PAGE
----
SUFFERINGS:

Why does the one true God allow evil and suffering?

The Bible teaches much about causes of suffering and articulates some explanations. However, some instances are left unexplained. God's reasons and purposes transcend human finite knowledge, and we cannot always understand suffering. Some events remain a mystery. At times we must trust God without understanding {Isa. 55:8-9; Job 42:2-3}. We will not have complete answers until eternity {John 14:1-3; Rom. 8:18; Rev. 21:4-5}

Causes of Human suffering

Scripture asserts suffering is inevitable in a fallen world [Gen. 3:14-19; Pss. 10:1-18; 22:1-31; 38:1-22]. Indeed, Christians may suffer more than do unbelievers [Rom. 6:1-14; 8:35-39; 1 Thess. 2:14]. One cause of suffering is sinfulness [Ps. 7:12-16; Hos. 8:7; Rom. 2:3-6; Gal. 6:7-8]. Misuse of God's gift of freedom, beginning with the fall of Adam and Eve and continuing in all persons, brings devastating consequences.

Assumption that suffering is always the direct result of sin is wrong [Job 4:1-5; 27; John 9:1-3].

Note: Sin may result in suffering [Ps. 1:1-6; Jer. 31:29-30; Ezek. 18:2-4], whether by individuals or corporate group [Josh. 7:1-12; 2 Kings 17:7-24; Amos 1:3-2:16].

Some evil and suffering transcend human depravity and are caused by Satan and demonic forces [Job 1:9-12; 2:6; Luke 9:38-42].

Suffering of believers:

Why does God allow the righteous to suffer?

The unrighteous do sometimes prosper, and the righteous sometimes suffer {Ps. 73:2-12; Jer. 12:1-4; Mal. 3:13-15}

Job was a righteous man, but he suffered great disaster. Yet, through all his suffering, Job continued to serve God {Job 1:21}. At a national level Habakkuk asks why God allows an unrighteous nation to defeat a more righteous nation {Hab. 1:12-13}. When David realized the eternal consequences of unrighteousness, he reaffirmed the goodness and justice of God {Ps. 73:1-2 8}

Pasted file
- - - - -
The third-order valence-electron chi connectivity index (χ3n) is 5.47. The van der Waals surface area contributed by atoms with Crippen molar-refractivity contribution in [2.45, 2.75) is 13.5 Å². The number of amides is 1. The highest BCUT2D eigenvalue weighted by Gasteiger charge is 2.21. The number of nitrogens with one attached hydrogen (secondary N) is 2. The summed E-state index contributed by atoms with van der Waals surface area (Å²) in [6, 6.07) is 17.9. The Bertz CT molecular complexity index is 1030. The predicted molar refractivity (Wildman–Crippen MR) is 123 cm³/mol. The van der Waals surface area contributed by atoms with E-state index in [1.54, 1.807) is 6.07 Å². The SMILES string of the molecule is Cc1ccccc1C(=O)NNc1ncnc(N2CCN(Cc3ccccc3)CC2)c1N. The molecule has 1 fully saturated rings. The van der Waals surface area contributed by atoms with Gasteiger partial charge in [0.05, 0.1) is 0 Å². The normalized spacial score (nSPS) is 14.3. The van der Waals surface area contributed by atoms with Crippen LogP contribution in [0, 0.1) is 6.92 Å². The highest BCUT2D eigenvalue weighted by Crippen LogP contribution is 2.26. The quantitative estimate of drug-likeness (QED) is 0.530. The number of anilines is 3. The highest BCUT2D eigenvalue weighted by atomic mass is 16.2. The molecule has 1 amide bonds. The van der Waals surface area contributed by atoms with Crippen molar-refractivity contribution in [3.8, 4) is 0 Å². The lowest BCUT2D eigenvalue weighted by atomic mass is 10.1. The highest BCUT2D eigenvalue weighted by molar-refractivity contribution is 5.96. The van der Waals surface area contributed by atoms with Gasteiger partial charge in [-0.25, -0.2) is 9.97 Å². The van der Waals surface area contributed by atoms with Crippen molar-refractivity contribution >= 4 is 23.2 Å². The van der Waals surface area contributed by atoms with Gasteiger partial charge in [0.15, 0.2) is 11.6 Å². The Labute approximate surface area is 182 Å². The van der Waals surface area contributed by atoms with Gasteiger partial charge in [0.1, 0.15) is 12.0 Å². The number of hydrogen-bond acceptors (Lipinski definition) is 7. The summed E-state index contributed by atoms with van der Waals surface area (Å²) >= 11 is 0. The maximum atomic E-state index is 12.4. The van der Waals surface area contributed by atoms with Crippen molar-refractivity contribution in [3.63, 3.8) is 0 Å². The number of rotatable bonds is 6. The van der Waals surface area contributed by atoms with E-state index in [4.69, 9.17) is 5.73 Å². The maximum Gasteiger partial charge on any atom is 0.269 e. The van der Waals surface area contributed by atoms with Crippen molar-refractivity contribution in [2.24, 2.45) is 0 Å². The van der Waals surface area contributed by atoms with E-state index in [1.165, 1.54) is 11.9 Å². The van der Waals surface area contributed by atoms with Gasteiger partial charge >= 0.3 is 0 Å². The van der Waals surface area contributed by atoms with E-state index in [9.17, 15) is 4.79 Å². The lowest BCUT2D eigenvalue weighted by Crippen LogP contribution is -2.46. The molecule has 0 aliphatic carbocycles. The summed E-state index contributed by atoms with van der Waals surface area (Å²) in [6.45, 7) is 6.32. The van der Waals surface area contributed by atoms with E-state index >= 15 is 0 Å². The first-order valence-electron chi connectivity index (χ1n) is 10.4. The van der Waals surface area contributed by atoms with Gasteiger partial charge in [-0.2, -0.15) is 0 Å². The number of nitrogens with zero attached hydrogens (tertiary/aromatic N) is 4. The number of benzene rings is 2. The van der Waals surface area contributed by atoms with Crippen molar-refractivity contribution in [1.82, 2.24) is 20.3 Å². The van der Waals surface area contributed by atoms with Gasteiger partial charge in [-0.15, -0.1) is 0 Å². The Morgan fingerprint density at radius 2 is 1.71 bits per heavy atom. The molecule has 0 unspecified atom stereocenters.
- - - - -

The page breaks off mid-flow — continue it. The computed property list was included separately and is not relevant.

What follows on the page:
The ultimate solution to suffering comes in heaven {Rev. 21:4-5}. Even amid suffering, Christians experience God's care. He hears and answers prayers for strength in suffering. However painful suffering is, it is a shadow compared to the glory yet to come {Rom. 8:17-18}.

A second reason is that God either sends or allows suffering to teach, discipline, and mature us.  Suffering reminds us of our finitude and teaches us to trust God [Judges 2:21-3:6; Job 1:9; Mal. 3:3]. God disciplines those He loves. His disciplines is a sign of love rather than wrath [Prov. 3:11-12; Ps. 94:12]. Suffering should not be received with sadness or defeat, but with rejoicing because it leads to maturity and godly character [James 1:2-12; 1 Pet. 1:6-9].

 

A goal of human existence is not to avoid suffering but become godly....More to come.

 





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